Emmanuel Jal & Nyaruach Take Afrobeat to South Sudan in Their Album 'Naath'

Emmanuel Jal collaborated with his sister Nyaruach, who's currently living in the Kakuma refugee camp, for this new full-length.

There's a lot you can say about Emmanuel Jal, his story is one of almost unparalleled narrative. Jal was a child soldier in South Sudan-turned-refugee, he later became a rapper and has now turned into an internationally-recognized spokesman for human rights. At his core, however, Emmanuel Jal (38) is still just a man making music; a ball of some strange creative energy that has to find release.

His latest album, Naath, released back in June 20 to coincide with World Refugee Day, is something slightly outside the box for him. This is a family affair, made with contributions for his sister Nyaruach, who currently resides in the Kakuma refugee camp in Turkana county, Kenya. OkayAfrica caught up with both Emmanuel Jal and his sister Nyaruach to talk about the Naath album, their first collaborative full-length record, the core of music and why creativity is vital to everyone.

Emmanuel Jal.

What does Naath mean and why did you choose that name?

Emmanuel Jal: It means humans, it means beings, like the highest name you could ever give human beings. So the Nuer people—where I come from I'm a mixture of Nuer and Dinka—all of us use to call us each other Naath. It's a name from way back, going back into Egypt, it's even Arabic-borrowed. So it's way back before Egyptian time. It's not a tribal name, it's a name that includes everybody.

So, as long you believe that you are a human being, you will obey the laws of the land, respect other persons, take care of the culture and walk in your purpose, then you are a Naath. It helps destroy tribalism because, if they embrace that name Naath, then they are reminded of who they are. Names bring a frequency which allows you to cooperate in a certain way.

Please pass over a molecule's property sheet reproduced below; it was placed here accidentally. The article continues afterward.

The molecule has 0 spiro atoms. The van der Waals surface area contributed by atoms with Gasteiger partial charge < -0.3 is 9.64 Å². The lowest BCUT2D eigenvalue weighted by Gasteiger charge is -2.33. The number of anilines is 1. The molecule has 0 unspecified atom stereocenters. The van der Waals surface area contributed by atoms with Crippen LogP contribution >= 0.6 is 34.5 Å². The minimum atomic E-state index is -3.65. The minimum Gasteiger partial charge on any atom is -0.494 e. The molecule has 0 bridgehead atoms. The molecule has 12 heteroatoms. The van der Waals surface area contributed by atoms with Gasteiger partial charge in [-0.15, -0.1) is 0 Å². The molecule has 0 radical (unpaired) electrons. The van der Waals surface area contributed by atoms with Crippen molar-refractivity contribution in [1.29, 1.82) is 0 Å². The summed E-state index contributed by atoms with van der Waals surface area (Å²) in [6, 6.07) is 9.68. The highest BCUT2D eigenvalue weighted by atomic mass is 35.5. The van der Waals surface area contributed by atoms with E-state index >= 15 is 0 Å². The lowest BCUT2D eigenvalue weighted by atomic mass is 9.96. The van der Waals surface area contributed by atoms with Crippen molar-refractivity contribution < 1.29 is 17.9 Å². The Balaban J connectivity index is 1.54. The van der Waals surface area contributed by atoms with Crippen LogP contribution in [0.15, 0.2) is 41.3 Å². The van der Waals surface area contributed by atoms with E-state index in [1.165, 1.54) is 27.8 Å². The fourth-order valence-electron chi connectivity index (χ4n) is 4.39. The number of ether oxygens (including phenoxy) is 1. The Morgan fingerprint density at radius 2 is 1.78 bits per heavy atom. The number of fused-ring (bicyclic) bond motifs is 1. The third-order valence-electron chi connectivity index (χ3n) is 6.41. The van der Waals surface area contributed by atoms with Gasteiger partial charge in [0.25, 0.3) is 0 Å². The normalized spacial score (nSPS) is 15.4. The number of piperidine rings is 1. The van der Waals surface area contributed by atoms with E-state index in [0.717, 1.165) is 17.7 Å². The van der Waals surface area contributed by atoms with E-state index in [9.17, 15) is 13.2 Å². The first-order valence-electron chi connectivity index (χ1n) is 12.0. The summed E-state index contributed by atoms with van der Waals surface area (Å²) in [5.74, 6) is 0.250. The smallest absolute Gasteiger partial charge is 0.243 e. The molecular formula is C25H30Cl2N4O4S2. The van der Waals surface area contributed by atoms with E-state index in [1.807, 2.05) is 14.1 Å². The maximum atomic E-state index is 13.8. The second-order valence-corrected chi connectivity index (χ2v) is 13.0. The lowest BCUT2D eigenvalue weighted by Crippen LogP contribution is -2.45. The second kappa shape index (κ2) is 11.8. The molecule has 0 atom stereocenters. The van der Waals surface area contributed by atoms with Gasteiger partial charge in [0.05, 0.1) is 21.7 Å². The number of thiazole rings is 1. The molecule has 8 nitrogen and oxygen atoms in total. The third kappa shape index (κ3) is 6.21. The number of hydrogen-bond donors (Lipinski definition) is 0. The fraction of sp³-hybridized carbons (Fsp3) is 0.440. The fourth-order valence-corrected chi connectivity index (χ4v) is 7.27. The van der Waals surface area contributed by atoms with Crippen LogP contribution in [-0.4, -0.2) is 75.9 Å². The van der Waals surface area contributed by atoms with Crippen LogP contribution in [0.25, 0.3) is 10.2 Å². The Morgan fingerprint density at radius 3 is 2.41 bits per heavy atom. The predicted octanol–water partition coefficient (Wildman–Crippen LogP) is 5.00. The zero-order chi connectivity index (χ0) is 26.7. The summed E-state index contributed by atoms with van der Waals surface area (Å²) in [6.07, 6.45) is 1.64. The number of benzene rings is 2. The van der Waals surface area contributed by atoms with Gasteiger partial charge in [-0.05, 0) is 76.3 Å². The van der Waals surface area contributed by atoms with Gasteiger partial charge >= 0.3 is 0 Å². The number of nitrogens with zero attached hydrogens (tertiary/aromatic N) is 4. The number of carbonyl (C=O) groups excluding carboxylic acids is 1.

This album was made as a way to have fun in music and be positive, to keep the culture alive, to bring our culture into the modern situation and mix it with afrobeat.

Nyaruach: This album means a lot of different things, it means to share what's inside our heart and to change our nation and the rest of the world. Music means happiness.

Emmanuel, hearing your recent track "Be The Love," it seems like you're going for a more reggae style, is the new album in the same vein?

Emmanuel Jal: That songs actually a different campaign, a single to mobilize and to keep people alive. The Naath album is just an upbeat album, if you play it at a party you'll be cracking it. Its afrobeat mixed with South Sudanese [music], its one to just get you moving. My sister sings, some South Sudanese chanting style, it comes in nice with the Afro Beat. You know how Africans are, everyone just want to have fun. This album is really just fun. We're there, my sister's just cracking it, her voice will make a unique stand in the universe right now. Because the style that she has brought in is totally different.